It was not yet Halloween and my BFF Amanda was already stressing over holiday preparations. Her issue? The stars and meteors had collided for the first time in 70 thousand years creating a November holiday mash-up extraordinaire – the celebration of Thanksgivukkah.
“It’s so early!” she moaned. “Hanukkah and Thanksgiving on the same day? I love both traditions, but this is going to get messy.”
Her solution is to adhere to the traditional Thanksgiving menu (“Forget any cutesy, Thanksgiving-themed latkes. It’s not gonna happen.”), and stage a latke marathon for the remaining hours of the long holiday weekend. She invites me for a culinary play date on Saturday. On the menu will be latkes with sour cream. Amanda does not buy into the whole applesauce shtick.
“We might need a special cocktail to enjoy with our latkes,” Amanda suggests.
“Perhaps, a cocktail made with potato vodka?” I ask.
Her eyes light up. “Latkes and vodkas! It’s brilliant! It even rhymes!”
Note the plural in “vodkas.” Because “latkes” and “vodka” singular just isn’t quite as poetic.
As Amanda is the Queen of Latkes (a well-deserved reputation which she enthusiastically promotes), I take on the vodka assignment. I visit at least four liquor stores, searching for infused options that will pair well with fried food. At one point I discover an interesting ginger and lemongrass vodka and text Amanda with the news.
She responds, “Lemongrass and sour cream might not be friends? Think savory winter Hanukkah oil thoughts – what would the Maccabees do?”
So, I continue the hunt for latke-friendly vodkas.
This is not the first time I’ve made latkes with Amanda. The first episode evolved into a bacchanalia of sizzling oil, fried potato and a sampling of hundreds of variations of the traditional Hamentashen cookie. It was so completely over the top, so deliciously frightening, so insanely caloric, that I’ve never been able to tell the story, and it remains an infamous untold Culinary Types tale.
Amanda is very particular about her latkes. Some might call her charmingly obsessive, but I think purist is the best description.
“Grandmother said, Don’t mess with potatoes and onions,” Amanda explains crisply. “The secret is no ingredients other than potato, onion, egg, salt and MAYBE a scooch of flour. No nonsense. Potatoes grated and squeezed dry. Hot oil. Burn to a crisp!”
Amanda has spoken. It’s as simple as that.
I arrive for Latke Fest – packing an intriguing selection of vodkas – and the ingredients are assembled on the counter – five pounds of potatoes along with onions, eggs and flour. She explains the formula in true Food Network instructional style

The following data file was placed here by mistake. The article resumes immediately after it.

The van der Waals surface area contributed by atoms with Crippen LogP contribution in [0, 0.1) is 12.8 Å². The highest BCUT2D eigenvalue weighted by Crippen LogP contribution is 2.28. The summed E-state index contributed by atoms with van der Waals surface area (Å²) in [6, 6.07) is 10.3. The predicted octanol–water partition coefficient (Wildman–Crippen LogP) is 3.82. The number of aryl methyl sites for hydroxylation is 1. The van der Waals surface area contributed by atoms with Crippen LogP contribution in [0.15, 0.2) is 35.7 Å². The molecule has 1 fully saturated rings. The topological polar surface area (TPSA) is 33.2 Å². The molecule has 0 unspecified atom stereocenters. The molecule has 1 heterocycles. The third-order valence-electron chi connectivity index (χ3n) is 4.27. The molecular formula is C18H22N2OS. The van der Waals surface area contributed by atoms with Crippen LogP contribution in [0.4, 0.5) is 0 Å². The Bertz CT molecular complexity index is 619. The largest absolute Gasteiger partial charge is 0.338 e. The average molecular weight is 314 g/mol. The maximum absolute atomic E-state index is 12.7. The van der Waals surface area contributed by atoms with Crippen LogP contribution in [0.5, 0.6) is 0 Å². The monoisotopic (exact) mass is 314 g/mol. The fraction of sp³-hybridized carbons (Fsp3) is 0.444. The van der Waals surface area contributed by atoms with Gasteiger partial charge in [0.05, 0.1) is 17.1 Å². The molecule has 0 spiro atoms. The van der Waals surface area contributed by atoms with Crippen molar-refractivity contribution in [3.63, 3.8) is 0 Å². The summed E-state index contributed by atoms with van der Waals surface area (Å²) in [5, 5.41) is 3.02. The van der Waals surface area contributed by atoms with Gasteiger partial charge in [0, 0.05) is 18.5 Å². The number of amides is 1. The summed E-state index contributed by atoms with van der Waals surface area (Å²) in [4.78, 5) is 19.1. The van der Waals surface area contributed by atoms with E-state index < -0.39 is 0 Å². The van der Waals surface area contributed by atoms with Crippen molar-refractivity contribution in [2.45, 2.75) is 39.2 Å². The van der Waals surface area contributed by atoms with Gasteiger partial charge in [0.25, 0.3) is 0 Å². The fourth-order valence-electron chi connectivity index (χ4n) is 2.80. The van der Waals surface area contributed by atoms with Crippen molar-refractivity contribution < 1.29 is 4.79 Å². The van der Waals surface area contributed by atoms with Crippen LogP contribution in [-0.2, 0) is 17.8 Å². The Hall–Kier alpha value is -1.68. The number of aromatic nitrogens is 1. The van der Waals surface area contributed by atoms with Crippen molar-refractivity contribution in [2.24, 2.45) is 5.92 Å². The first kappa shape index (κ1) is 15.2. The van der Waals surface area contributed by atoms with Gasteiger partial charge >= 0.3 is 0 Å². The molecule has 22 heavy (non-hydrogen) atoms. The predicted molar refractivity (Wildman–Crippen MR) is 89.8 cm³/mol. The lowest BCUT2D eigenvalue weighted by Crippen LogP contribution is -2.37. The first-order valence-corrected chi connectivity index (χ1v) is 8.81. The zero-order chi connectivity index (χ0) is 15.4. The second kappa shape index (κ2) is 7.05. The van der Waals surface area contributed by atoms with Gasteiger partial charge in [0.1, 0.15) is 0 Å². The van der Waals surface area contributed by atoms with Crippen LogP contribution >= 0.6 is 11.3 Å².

“For every pound of potato, I use about a quarter to half an onion 1/4-1/2 an onion, one egg, and maybe a tablespoon of flour,” she tells me and adds, “The fact that some people make latkes from a mix breaks my heart.”
Here’s the recipe inspiration for Amanda’s less-is-better when it comes to latkes approach.
We quickly peel the potatoes and Amanda runs the spuds through the Cuisinart. She likes the larger grate hole, which results in a longer “ropier” potato.
I’m assigned to incorporate the eggs, onion and seasoning into the potatoes using the most efficient kitchen tool ever created.
“Nothing beats clean hands,” declares Amanda, “But, women need to de-ring for the procedure. I once thought I’d lost a precious stone. It was panic time, and it would have really ruined the latkes.”
Next – with frightening speed and accuracy – she begins to scoop the potato mixture into the hot frying pan. Hot oil sizzles, and the intoxicating smell of caramelized potato fills the kitchen.
The latkes humming in the pan, they start to develop a festive, lacy edge. As they cook, Amanda bemoans the state of latkes in America.
“How can you put Matzoh in latkes” she demands. “Matzohs are a food of oppression, and will ruin a perfectly good latke.”
She removes the latkes from the pan, and allows them to drain on paper towels. I sprinkle them with just a hint of salt and we commence with our pairing of latkes and vodkas.
On the menu are three options: LiV Vodka, made from Long Island Potatoes for the fan of locally-produced spirits, Skyy Vodka infused with real ginger(sans lemongrass), and a carnivorous delight called “Bakon Vodka.”
The latkes are luscious – delicately crisp, with a creamy potato center. The LiV Vodka pairs particularly well – fried potatoes melding with distilled potatoes. The Skyy Ginger offers a bright and bracing contrast to the potatoes. This pairing is Amanda’s favorite, so much so, that I end up leaving her the bottle.
Amanda is not completely sold on the Bakon vodka pairing.
“I don’t drink my bacon,” she says.
I, however, am quite enamored of the match. The Bakon Vodka has a smoky, salty flavor, and even a sort of fatty mouth feel that creates a kind of edible symphony with the latkes. At this point, I’m mixing my metaphors, but with three vodkas to sample, what would you expect?
In the spirit of full disclosure – I must admit that I probably consume too many latkes, and enjoy the Bakon Vodka just a tad too much. But, heck, tis the season, after all.
Perhaps it’s not exactly how the Maccabees might have marked the occasion, but we are really quite pleased with our new holiday tradition.
Amanda smiles with satisfaction. “I’ve had worse lunches,” she sighs.
The Queen of Latkes has spoken. Happy Holidays!
©2013 T.W. Barritt All Rights Reserved